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n.1.The act of coming forth; a leaving of houses, shops, etc.; esp., a quitting of employment for the purpose of forcing increase of wages; a strike; - opposed to lockout.
2.A short side track on a railroad, which may be occupied by one train while another is passing on a main track; a shunt; a siding; a switch.
3.That which is prominently brought forward or exhibited; hence, an equipage; as, a man with a showy carriage and horses is said to have a fine turn-out.
4.The aggregate number of persons who have come out, as from their houses, for a special purpose; the number in attendance at a gathering; as, a light turnout for the election.
5.Net quantity of produce yielded.
6.A space alongside a highway where vehicles may stop, esp. for emergency purposes, or to admire the view.
References in periodicals archive ?
The event took place on an afternoon to ensure maximum turn-out.
Less than 28% of the electorate turn-out to vote in the metro-mayor elections.
Further, in 1971, Kamaraj and Rajaji joined hands and campaigned for the elections and Indira Gandhi who had alligned with the DMK then was skeptical about the alliance's victory at the hustings on seeing a huge turn-out for the meeting addressed by Kamaraj and Rajaji.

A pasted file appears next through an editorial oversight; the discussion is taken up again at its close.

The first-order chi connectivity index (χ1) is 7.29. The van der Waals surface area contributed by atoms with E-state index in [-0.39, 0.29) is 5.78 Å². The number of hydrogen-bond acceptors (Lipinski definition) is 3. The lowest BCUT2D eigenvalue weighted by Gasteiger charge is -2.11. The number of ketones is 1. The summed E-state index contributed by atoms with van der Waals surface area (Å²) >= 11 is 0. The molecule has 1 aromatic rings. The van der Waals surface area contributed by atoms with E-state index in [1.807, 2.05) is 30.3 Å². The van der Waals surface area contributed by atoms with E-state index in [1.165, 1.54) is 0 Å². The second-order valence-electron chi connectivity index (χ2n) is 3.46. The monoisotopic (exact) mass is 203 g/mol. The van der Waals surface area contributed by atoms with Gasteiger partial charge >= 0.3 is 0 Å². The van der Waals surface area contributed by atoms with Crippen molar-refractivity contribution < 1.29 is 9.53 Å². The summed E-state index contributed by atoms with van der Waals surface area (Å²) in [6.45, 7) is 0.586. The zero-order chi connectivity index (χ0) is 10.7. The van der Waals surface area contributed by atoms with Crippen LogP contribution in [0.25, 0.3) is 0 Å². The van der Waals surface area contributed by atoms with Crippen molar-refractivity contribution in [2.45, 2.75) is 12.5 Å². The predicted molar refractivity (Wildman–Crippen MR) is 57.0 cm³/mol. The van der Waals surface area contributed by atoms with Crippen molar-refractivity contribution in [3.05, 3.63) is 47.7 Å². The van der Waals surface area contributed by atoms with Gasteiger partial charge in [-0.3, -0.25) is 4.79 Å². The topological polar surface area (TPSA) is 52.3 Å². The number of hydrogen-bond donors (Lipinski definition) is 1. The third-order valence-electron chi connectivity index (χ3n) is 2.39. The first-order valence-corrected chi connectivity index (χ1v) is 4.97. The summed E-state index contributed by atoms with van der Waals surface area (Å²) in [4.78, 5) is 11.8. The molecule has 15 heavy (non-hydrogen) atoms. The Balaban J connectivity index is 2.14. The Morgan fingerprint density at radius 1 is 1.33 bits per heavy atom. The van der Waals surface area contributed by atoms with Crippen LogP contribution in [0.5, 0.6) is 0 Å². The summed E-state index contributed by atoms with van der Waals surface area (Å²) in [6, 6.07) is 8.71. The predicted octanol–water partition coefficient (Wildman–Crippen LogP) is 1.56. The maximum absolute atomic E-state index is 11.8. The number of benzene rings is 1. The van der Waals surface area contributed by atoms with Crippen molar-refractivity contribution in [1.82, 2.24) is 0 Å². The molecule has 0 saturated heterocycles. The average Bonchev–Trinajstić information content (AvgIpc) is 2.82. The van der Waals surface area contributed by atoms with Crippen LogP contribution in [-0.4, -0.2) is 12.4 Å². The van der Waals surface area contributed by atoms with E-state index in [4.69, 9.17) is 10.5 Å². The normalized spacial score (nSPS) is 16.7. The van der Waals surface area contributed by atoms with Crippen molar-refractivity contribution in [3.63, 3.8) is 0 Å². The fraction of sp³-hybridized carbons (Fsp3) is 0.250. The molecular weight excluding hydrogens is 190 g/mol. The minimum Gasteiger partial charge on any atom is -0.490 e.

With a turn-out of between ten and 20 per cent of voters, Cameron seems happy with the results.
We could well see an increased turn-out as a result of some of these schemes, but the odds are that the over-all picture will still see significant numbers deciding not to vote at all,' added Mr Price-Thomas.
Fewer than 48% of the city's 334,664 electors bothered to vote in Thursday's General Election, compared to a national turn-out of 61%.
Just 59 per cent voted in the 2001 general election while in last year's local government elections the turn-out was only 32 per cent.
And the turn-out showed, every bit as powerfully as the response to the first team's glorious Carling Cup win, the passion and joy the Boro faithful feel for their club.
A leading Scots academic also said a high turn-out in the next election is required to keep the BNP on the fringes of the mainstream.
The Swansea council initiative encourages pupils to have a greater say in the running of their school, but also raises awareness of elections at a time when turn-out figures among voters in national polls is at an all-time low.
However, there was a low turn-out in London last year when Ken Livingstone was elected mayor.
At the last local elections, in May this year, voter turn-out was 37 per cent, compared with 53 per cent 10 years ago.